On a slightly different matter, how can we improve the integration of psychiatric and medical care?
ZUN: We know that about 50 percent of patients who have a chronic mental illness also have a chronic medical illness. About 44 percent in that population have an active substance-abuse problem, according to the studies, and about 28 percent had a previous substance-abuse disorder.
So, first we need to identify that they have multiple problems, and we need to screen and understand what problems they’re having. If we don’t treat each patient as a whole person — meaning that if we don’t treat their multiple problems — then we are not going to adequately treat the individual one.
Once we’ve identified their psychiatric, medical and substance-abuse problems, the second thing is to treat them appropriately and integrate them in services.
What we see is that these patients will go to a clinic for their medical problems, they’ll go to a different clinic for their mental illness issues and they’ll go to a detox center for their treatment. Just think how inconvenient and difficult that is, especially for those patients who have limited resources and limited or no insurance coverage.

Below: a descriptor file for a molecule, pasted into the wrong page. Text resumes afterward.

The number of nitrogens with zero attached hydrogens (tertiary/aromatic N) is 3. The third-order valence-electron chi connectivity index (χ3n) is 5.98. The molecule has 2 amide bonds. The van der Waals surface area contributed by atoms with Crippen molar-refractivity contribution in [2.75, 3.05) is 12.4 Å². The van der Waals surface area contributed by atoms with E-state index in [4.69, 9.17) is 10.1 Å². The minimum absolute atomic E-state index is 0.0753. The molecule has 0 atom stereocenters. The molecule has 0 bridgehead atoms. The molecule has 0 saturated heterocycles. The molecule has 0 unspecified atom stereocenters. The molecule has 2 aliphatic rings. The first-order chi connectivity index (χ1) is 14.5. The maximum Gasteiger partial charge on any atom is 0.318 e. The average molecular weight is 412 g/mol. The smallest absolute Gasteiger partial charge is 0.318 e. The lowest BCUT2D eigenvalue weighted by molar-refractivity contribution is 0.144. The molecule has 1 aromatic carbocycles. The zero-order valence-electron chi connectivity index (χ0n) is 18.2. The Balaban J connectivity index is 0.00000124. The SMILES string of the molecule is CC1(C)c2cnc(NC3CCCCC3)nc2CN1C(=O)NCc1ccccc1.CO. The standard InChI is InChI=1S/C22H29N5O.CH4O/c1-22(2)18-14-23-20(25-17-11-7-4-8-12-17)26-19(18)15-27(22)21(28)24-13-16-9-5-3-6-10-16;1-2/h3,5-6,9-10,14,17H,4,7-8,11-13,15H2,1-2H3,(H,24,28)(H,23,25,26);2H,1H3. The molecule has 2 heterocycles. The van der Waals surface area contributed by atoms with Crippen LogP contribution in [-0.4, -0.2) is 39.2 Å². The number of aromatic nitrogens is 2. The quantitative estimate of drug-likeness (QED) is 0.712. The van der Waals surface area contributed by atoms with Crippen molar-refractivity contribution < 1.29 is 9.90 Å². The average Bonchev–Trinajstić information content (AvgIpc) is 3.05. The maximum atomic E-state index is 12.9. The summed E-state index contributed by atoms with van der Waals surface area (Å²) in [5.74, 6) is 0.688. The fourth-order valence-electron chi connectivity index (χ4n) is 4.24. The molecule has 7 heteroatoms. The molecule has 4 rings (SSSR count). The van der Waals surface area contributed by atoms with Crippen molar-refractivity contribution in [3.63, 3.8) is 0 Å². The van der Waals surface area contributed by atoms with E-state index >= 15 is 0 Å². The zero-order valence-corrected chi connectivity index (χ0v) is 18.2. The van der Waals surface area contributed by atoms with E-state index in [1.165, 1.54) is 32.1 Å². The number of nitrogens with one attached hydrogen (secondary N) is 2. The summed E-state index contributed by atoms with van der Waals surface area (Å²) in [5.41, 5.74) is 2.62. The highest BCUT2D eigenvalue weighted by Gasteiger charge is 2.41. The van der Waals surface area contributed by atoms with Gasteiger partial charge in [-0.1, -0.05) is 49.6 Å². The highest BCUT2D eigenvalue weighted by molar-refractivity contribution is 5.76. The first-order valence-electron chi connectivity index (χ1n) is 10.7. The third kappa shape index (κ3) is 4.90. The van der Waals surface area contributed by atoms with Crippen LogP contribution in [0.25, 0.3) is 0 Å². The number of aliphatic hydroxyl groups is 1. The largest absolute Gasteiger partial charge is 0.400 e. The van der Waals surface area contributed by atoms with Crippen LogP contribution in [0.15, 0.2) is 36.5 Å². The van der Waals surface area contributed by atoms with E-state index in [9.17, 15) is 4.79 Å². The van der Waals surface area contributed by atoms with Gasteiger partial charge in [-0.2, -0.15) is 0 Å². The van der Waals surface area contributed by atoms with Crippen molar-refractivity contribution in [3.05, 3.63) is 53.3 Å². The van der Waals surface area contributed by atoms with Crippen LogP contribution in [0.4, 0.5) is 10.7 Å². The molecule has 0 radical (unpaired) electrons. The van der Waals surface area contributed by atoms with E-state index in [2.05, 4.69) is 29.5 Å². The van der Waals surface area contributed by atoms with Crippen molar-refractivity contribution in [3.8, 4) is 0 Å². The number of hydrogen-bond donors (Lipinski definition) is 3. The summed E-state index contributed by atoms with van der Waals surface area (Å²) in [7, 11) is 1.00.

Those are the kinds of things that we’re not addressing that concern me. Their medical homes should be addressing all of their problems — the medical, psychiatric and any others — together in one place.
The Zun file
- System chair of the department of emergency medicine in the Sinai Health System, Chicago
- Chairman and professor in the department of emergency medicine and a secondary appointment in the department of psychiatry at the Rosalind Franklin University of Medicine and Science/Chicago Medical School in North Chicago
- President of the American Association for Emergency Psychiatry
What motivated you to select emergency medicine and psychiatric care as your field?
I chose emergency medicine because I wanted to work in a field where I could see the results quickly and feel as though I was making a positive impact on people’s lives. I chose behavioral emergencies because I’ve always had an interest in patients with mental health issues. While I care for them in the emergency department, I’ve been doing research and stayed focused on that area because it’s a huge unmet need. I am an advocate for improving care of the psychiatric patient in the emergency department.
What do you so when you’re not working?
You mean besides taking care of my twins and teaching them how to drive? I like gardening and running.